The CAT judgment in Balmoral Tanks  CAT 23 is the latest in the Galvanized Steel Tanks Cartel – the UK cartel case that just keeps giving. It brought us the first UK based guilty plea under the original UK cartel offence, and then the first proper cartel offence trial which resulted in acquittals. This is the appeal against the CMAs ‘Information Exchange’ Decision that Balmoral had been party to an Art 101 TFEU concerted practice during a single meeting in July 2012. The appeal gives us a fascinating insight into the interaction between the criminal and civil investigations in this case, and the nature of unlawful information exchanges. Read More…
The news broke yesterday that the first fully contest trial in relation to the ‘old’ UK cartel offence results in both defendants being acquitted after the jury deliberated for “only a couple of hours”. As the ‘old’ cartel offence is no longer with us, being substantially amended in ERRA 2013, the wider impact of the acquittal might be perceived as being limited, but there are still lessons to be learned from what we know about the acquittal.
The mainstream UK news media has today been gleefully reporting the large fines imposed by the Bundeskartellamt in the German Sausage cartel. What struck me as interesting is why that cartel, above so many others has broken out of the financial press and made the headlines?
Prof Cosmo Graham, from the University of Leicester, just posed me that very interesting question.
The #OpCotton ruling yesterday stayed a large City fraud prosecution because the defendants could not find Counsel willing to represent them at the reduced VHCC (Very High Cost Cases) rates now offered in Legal Aid cases. Many, see for instance David Allen Green in the FT and Alan Wagner in the New Statesman, have pointed out this may mean that VHCC cases are effectively unprosecutable in the UK. I don’t know if a Cartel Offence prosecution would normally fall into this VHCC class.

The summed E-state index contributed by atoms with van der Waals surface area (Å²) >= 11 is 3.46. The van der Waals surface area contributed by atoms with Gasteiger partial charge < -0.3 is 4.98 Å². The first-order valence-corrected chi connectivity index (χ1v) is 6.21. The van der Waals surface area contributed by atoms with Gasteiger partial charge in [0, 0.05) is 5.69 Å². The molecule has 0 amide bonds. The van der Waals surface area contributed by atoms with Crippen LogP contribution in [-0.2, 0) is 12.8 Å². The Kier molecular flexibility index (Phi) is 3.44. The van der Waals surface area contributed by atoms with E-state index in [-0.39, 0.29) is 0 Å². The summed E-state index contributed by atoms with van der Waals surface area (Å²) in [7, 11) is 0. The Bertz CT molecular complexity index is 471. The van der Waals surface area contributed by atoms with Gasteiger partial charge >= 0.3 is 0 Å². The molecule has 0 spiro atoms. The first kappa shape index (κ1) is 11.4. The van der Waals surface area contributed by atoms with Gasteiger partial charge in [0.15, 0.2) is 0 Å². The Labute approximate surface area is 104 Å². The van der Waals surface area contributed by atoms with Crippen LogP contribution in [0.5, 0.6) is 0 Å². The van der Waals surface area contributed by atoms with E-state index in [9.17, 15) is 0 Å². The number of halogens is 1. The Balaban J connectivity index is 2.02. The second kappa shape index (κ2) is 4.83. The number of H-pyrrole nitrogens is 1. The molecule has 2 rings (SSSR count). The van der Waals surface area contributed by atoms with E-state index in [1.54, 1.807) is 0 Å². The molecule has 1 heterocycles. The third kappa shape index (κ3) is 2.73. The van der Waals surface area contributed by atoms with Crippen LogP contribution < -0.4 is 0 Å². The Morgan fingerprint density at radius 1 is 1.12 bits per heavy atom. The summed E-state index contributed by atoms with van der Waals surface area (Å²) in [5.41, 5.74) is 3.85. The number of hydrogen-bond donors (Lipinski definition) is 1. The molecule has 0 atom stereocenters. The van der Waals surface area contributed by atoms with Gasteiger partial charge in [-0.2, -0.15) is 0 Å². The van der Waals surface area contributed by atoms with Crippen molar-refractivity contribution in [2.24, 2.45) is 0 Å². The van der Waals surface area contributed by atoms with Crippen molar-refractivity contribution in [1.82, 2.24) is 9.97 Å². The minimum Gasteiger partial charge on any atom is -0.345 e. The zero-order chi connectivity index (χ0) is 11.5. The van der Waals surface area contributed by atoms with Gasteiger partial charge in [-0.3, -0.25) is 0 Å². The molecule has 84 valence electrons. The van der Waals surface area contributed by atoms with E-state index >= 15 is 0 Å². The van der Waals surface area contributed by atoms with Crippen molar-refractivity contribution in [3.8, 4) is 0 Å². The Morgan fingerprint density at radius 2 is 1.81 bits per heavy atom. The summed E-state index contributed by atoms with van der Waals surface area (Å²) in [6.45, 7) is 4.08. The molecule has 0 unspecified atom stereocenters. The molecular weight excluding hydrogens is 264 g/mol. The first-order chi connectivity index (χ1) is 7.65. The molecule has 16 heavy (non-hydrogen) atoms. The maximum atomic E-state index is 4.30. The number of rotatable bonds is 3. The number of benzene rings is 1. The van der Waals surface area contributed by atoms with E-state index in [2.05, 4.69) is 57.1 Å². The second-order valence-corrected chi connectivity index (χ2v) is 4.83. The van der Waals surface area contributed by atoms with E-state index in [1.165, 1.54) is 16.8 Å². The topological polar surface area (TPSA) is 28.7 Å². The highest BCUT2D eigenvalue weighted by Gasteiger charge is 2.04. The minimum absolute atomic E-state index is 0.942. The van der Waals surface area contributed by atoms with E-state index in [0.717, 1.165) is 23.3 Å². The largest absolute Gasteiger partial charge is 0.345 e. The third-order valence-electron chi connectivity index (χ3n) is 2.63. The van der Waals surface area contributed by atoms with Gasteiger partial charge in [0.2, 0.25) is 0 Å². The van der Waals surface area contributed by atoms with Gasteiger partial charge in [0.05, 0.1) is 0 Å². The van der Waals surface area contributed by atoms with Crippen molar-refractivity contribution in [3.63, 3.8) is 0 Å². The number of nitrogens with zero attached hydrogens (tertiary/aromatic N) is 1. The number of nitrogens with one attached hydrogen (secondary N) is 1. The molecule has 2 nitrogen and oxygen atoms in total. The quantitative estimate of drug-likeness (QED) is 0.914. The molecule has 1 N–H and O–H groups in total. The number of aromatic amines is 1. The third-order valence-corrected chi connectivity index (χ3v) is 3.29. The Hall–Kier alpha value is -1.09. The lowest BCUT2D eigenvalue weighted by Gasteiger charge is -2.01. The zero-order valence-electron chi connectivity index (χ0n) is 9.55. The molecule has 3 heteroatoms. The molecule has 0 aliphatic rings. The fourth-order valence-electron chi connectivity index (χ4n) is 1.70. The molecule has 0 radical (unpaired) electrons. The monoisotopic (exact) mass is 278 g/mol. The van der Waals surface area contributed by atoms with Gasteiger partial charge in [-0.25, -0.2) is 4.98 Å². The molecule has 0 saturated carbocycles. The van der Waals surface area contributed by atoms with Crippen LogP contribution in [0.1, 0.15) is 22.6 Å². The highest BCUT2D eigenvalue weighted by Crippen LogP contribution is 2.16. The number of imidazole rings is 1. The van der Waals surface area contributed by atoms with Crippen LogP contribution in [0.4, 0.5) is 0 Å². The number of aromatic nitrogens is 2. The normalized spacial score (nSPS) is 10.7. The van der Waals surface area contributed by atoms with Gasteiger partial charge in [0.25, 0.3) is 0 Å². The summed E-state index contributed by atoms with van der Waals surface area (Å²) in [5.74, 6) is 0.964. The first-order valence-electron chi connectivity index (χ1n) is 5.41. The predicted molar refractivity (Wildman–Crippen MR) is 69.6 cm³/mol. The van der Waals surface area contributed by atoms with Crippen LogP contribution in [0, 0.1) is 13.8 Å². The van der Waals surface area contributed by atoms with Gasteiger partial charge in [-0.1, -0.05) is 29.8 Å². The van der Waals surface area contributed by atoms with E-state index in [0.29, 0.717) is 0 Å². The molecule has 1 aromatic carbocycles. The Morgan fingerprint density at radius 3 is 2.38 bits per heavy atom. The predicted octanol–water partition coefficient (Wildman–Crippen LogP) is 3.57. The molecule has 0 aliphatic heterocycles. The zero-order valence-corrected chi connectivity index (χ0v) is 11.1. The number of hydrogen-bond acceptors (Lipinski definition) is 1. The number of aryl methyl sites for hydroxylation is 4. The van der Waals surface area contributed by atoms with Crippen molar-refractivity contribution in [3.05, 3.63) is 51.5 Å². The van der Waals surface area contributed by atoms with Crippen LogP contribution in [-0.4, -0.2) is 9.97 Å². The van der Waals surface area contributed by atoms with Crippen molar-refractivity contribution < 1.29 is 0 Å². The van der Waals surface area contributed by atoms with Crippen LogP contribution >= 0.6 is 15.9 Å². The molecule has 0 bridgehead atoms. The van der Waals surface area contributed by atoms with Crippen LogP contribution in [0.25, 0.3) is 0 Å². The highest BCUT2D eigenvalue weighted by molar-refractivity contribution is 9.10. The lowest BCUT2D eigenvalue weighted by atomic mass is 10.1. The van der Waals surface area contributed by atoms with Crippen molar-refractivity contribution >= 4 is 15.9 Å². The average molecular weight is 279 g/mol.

What is the impact of the ‘legal advice’ defence to the cartel offence in s 188B(3) of the 2002 Act? Could it make it easy to escape prosecution?
This week I delivered my UG competition law lecture on Cartels. It’s an occasion I always enjoy and gives me an opportunity to approach the topic afresh on an annual basis [the feedback I receive is always extremely helpful too]. This year it was the first time that I had the opportunity to talk through the new defences to the UK cartel offence since the controversial ‘dishonesty’ element was removed by the Enterprise and Regulatory Reform Act 2013. I have described one of the new defences inserted into the Enterprise Act 2002, the ‘legal advice’ defence in s 188B(3), as ‘bizarre’ in the new edition of our textbook, but in this post I want to set out what I perceive the problems to be. I want to develop these ideas into a longer piece, but for now I want to pose some of the questions I think need answering. My fear is that the ‘legal advice’ defence could become a get out of jail free card rendering the UK cartel a dead letter in all but the most extreme cases. Read More…